He lived a rogue, and died a knave, and went to Hobomoko.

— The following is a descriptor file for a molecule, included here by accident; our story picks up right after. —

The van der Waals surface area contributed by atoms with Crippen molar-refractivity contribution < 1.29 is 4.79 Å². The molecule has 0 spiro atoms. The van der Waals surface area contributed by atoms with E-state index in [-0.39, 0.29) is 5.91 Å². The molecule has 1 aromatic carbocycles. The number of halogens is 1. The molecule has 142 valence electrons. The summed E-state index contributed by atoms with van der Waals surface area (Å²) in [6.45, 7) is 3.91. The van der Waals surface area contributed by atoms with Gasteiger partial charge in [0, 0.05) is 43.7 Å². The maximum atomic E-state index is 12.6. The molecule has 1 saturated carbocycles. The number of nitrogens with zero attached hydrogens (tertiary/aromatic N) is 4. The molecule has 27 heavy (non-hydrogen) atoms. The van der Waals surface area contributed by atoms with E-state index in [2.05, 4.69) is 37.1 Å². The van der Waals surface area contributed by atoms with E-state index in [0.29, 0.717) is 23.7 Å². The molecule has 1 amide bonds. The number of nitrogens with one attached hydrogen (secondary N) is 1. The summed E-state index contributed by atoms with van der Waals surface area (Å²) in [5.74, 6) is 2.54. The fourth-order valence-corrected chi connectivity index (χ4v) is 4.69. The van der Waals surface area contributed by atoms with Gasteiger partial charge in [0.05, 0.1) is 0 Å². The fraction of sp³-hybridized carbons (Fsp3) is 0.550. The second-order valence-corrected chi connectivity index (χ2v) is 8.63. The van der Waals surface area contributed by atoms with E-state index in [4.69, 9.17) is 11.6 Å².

Note 14, page 359. Foxwell's Brook flows from a marsh or bog, called the ‘Heath,’ in Saco, containing thirteen hundred acres. On this brook, and surrounded by wild and romantic scenery, is a beautiful waterfall, of more than sixty feet. Note 15, page 361. Hiacoomes, the first Christian preacher on Martha's Vineyard; for a biography of whom the reader is referred to Increase Mayhew's account of the Praying Indians, 1726. The following is related of him: ‘One Lord's day, after meeting, where Hiacoomes had been preaching, there came in a Powwaw very angry, and said, “I know all the meeting Indians are liars. You say you don't care for the Powwaws; ” then calling two or three of them by name, he railed at them, and told them they were deceived, for the Powwaws could kill all the meeting Indians, if they set about it. But Hiacoomes told him that he would be in the midst of all the Powwaws in the island, and they should do the utmost they could against him; and when they should do their worst by their witchcraft to kill him, he would without fear set himself against them, by remembering Jehovah.  He told them also, he did put all the Powwaws under his heel. Such was the faith of this good man. Nor were these Powwaws ever able to do these Christian Indians any hurt, though others were frequently hurt and killed by them.’ — Mayhew, pp. 6, 7, c. I. Note 16, page 363. ‘The tooth-ache,’ says Roger Williams in his observations upon the language and customs of the New England tribes, ‘is the only paine which will force their stoute hearts to cry.’ He afterwards remarks that even the Indian women never cry as he has heard ‘some of their men in this paine.’ Note 17, page 364. Wuttamuttata, ‘Let us drink.’ Wee kan, ‘It is sweet.’ Vide Roger Williams's Key to the Indian Language, ‘in that parte of America called New England.’ —London, 1643, p. 35. Note 18, page 365. Wuttamuttata,—a house god, or demon. “They—the Indians—have given me the names of thirty-seven gods which I have, all which in their solemne Worships they invocate!” R. Williams's Briefe Observations of the customs, manners, Worships, etc., of the natives, in Peace and Warre, in life and death: on all which is added Spiritual Observations, General and Particular, of Chiefe and Special use—upon all occasions—to all the English inhabiting these parts; yet Pleasant and Profitable to the view of all Mene: p. 110, c. 21. Note 19, page 368. Mt. Desert Island, the Bald Mountain upon which overlooks Frenchman's and Penobscot Bay. It was upon this island that the Jesuits made their earliest settlement. Note 20, page 369. Father Hennepin, a missionary among the Iroquois, mentions that the Indians believed him to be a conjurer, and that they were particularly afraid of a bright silver chalice which he had in his possession. ‘The Indians,’ says Pere Jerome Lallamant, ‘fear us as the greatest sorcerers on earth.’ Note 21, page 370. Bomazeen is spoken of by Penhallow as ‘the famous warrior and chieftain of Norridgewock.’ He was killed in the attack of the English upon Norridgewock, in 1724.  Note 22, page 371. Pere Ralle, or Rasles, was one of the most zealous and indefatigable of that band of Jesuit missionaries who at the beginning of the seventeenth century penetrated the forests of America, with the avowed object of converting the heathen. The first religious mission of the Jesuits to the savages in North America was in 161l. The zeal of the fathers for the conversion of the Indians to the Catholic faith knew no bounds. For this they plunged into the depths of the wilderness; habituated themselves to all the hardships and privations of the natives; suffered cold, hunger, and some of them death itself, by the extremest tortures. Pere Brebeuf, after laboring in the cause of his mission for twenty years, together with his companion, Pere Lallamant, was burned alive. To these might be added the names of those Jesuits who were put to death by the Iroquois,—Daniel, Garnier, Buteaux, La Riborerde, Goupil, Constantin, and Liegeouis. ‘For bed,’ says Father Lallamant, in his Relation de ce qui s'est dans le pays des Hurons, 1640, c. 3, ‘we have nothing but a miserable piece of bark of a tree; for nourishment, a handful or two of corn either roasted or soaked in water, which seldom satisfies our hunger; and after all, not venturing to perform even the ceremonies of our religion without being considered as sorcerers.’ Their success among the natives, however, by no means equalled their exertions. Pere Lallamant says: ‘With respect to adult persons, in good health, there is little apparent success; on the contrary, there have been nothing but storms and whirlwinds from that quarter.’ Sebastian Ralle established himself, some time about the year 1670, at Norridgewock, where he continued more than forty years. He was accused, and perhaps not without justice, of exciting his Praying Indians against the English, whom he looked upon as the enemies not only of his king, but also of the Catholic religion. He was killed by the English, in 1724, at the foot of the cross which his own hands had planted. His Indian church was broken up, and its members either killed outright or dispersed. In a letter written by Ralle to his nephew he gives the following account of his church and his own labors: ‘All  my converts repair to the church regularly twice every day: first, very early in the morning, to attend mass, and again in the evening, to assist in the prayers at sunset. As it is necessary to fix the imagination of savages, whose attention is easily distracted, I have composed prayers, calculated to inspire them with just sentiments of the august sacrifice of our altars: they chant, or at least recite them aloud, during mass. Besides preaching to them on Sundays and saints' days, I seldom let a working-day pass without making a concise exhortation, for the purpose of inspiring them with horror at those vices to which they are most addicted, or to confirm them in the practice of some particular virtue.’— Vide Lettres Edifiantes et Cur., vol. VI. p. 127. Note 23, page 377. The character of Ralle has probably never been correctly delineated. By his brethren of the Romish Church, he has been nearly apotheosized. On the other hand, our Puritan historians have represented him as a demon in human form. He was undoubtedly sincere in his devotion to the interests of his church, and not over-scrupulous as to the means of advancing those interests. ‘The French,’ says the author of the History of Saco and Biddeford, ‘after the peace of 1713, secretly promised to supply the Indians with arms and ammunition, if they would renew hostilities. Their principal agent was the celebrated Ralle, the French Jesuit.’ —p. 215. Note 24, page 379. Hertel de Rouville was an active and unsparing enemy of the English. He was the leader of the combined French and Indian forces which destroyed Deerfield and massacred its inhabitants, in 1703. He was afterwards killed in the attack upon Haverhill. Tradition says that, on examining his dead body, his head and face were found to be perfectly smooth, without the slightest appearance of hair or beard. Note 25, page 380. Cowesass?—tawhich wessaseen Are you afraid?—why fear you?